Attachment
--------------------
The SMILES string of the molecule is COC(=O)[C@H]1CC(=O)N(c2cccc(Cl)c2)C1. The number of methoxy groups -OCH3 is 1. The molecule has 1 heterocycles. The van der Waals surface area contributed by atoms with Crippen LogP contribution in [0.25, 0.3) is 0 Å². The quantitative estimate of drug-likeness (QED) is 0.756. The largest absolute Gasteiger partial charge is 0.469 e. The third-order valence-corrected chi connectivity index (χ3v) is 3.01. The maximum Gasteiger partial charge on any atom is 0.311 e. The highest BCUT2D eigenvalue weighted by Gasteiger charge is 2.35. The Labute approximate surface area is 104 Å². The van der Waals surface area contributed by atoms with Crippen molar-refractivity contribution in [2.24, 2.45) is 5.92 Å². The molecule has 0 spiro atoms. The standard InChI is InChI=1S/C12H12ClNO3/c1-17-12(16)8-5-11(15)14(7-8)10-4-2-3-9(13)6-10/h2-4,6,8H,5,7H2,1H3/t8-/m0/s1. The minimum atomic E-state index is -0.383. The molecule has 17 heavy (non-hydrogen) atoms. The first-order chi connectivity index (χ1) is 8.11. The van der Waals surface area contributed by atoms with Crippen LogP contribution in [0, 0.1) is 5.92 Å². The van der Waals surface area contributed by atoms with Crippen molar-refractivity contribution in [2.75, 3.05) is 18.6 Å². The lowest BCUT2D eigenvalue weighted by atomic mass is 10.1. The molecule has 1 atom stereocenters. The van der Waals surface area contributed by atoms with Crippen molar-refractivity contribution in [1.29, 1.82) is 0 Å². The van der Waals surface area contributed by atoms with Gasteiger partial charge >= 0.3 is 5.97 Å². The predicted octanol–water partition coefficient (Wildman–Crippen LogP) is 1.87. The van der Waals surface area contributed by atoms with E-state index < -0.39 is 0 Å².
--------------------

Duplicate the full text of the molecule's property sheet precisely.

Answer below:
The SMILES string of the molecule is COC(=O)[C@H]1CC(=O)N(c2cccc(Cl)c2)C1. The number of methoxy groups -OCH3 is 1. The molecule has 1 heterocycles. The van der Waals surface area contributed by atoms with Crippen LogP contribution in [0.25, 0.3) is 0 Å². The quantitative estimate of drug-likeness (QED) is 0.756. The largest absolute Gasteiger partial charge is 0.469 e. The third-order valence-corrected chi connectivity index (χ3v) is 3.01. The maximum Gasteiger partial charge on any atom is 0.311 e. The highest BCUT2D eigenvalue weighted by Gasteiger charge is 2.35. The Labute approximate surface area is 104 Å². The van der Waals surface area contributed by atoms with Crippen molar-refractivity contribution in [2.24, 2.45) is 5.92 Å². The molecule has 0 spiro atoms. The standard InChI is InChI=1S/C12H12ClNO3/c1-17-12(16)8-5-11(15)14(7-8)10-4-2-3-9(13)6-10/h2-4,6,8H,5,7H2,1H3/t8-/m0/s1. The minimum atomic E-state index is -0.383. The molecule has 17 heavy (non-hydrogen) atoms. The first-order chi connectivity index (χ1) is 8.11. The van der Waals surface area contributed by atoms with Crippen LogP contribution in [0, 0.1) is 5.92 Å². The van der Waals surface area contributed by atoms with Crippen molar-refractivity contribution in [2.75, 3.05) is 18.6 Å². The lowest BCUT2D eigenvalue weighted by atomic mass is 10.1. The molecule has 1 atom stereocenters. The van der Waals surface area contributed by atoms with Crippen molar-refractivity contribution in [1.29, 1.82) is 0 Å². The van der Waals surface area contributed by atoms with Gasteiger partial charge >= 0.3 is 5.97 Å². The predicted octanol–water partition coefficient (Wildman–Crippen LogP) is 1.87. The van der Waals surface area contributed by atoms with E-state index < -0.39 is 0 Å².